The park is located in the leisure complex of Resorts World Sentosa and opens from 10am to 10pm every day. Read this post for more details on Universal Studios Singapore. There are often special events and themes happening, like Halloween Nights (not just during Halloween time). The park has free wifi and all sorts of facilities. Check more details here
Singapore has its own waterpark on Resorts World. Like Universal Studios, it is not very large but enough to put away the heat that usually permeates. And this one is not just for kids, Adventure Cove Waterpark focuses on the rides so get ready to scream.
You can also snorkel in a coral area or rent cabanas for two. More details here.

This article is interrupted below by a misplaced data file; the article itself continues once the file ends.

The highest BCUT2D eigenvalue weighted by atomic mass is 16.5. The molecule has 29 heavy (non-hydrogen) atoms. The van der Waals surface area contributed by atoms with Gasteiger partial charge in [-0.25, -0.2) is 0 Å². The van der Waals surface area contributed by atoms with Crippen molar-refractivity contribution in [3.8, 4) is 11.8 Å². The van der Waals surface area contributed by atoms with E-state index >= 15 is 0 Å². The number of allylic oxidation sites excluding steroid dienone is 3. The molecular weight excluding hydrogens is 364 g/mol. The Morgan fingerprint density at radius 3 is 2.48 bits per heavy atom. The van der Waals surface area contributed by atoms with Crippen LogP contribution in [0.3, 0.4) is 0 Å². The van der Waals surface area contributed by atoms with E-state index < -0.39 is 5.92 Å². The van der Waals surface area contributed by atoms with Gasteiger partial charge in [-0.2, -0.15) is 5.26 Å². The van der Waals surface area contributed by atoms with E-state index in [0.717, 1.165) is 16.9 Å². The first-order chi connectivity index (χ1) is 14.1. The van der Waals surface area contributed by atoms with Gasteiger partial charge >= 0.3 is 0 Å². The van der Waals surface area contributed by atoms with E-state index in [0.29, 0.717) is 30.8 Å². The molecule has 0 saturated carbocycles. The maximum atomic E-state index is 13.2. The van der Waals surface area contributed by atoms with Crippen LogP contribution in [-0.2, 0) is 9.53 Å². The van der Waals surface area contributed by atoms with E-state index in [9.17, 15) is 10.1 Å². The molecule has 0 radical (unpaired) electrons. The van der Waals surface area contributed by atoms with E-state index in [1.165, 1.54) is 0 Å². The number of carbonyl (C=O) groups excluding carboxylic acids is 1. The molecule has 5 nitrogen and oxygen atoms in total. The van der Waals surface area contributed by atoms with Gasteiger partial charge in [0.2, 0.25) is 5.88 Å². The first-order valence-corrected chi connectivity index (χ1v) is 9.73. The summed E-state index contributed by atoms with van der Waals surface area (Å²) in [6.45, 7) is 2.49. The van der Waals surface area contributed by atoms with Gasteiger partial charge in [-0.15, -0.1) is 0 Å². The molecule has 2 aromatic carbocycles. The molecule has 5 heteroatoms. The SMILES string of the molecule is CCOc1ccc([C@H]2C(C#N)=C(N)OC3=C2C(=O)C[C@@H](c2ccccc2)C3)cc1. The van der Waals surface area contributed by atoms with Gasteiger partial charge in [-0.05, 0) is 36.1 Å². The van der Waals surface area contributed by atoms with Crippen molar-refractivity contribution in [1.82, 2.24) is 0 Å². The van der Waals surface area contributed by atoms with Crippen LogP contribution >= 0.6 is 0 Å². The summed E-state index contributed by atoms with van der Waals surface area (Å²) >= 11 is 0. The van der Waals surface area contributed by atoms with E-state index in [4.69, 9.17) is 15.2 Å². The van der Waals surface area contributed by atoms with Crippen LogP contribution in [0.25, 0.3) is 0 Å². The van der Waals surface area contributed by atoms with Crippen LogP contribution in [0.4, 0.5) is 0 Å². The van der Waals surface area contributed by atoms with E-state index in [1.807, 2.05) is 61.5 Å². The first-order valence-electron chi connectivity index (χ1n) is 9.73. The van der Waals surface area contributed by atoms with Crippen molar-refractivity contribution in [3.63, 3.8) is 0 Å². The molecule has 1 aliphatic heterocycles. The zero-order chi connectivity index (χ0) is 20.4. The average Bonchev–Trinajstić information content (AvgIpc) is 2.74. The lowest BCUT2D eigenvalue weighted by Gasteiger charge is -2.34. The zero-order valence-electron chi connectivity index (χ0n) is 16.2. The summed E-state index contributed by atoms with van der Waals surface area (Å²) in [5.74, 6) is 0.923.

Take a calk on Resorts World Sentosa
From Sentosa you can embark on a journey onboard the Royal Albatross, a rare ship there are only 150 in the world of for something special to do in Singapore.
You can go on a sunset cruise where a BBQ dinner will also be served and, although the views may not be fabulous, as you will be cruising on the channel, you do get to enjoy Sentosa’s shoreline and a quick trip to Lazarus.
This is perhaps one of the most romantic things to do in Singapore and a good way to get away from the city and out at sea.
The Royal Albatross has regular sunset cruises with just a drink or full dinner a few times a week. Find more details here.
One of the most fascinating thing to do in Singapore is simply take all the craziness of man-made developments in. There are two places to do that, on Sentosa Island, where everything entirely is like an amusement park for adults (and children) or at marina Bay where things are of a different kind of over the top.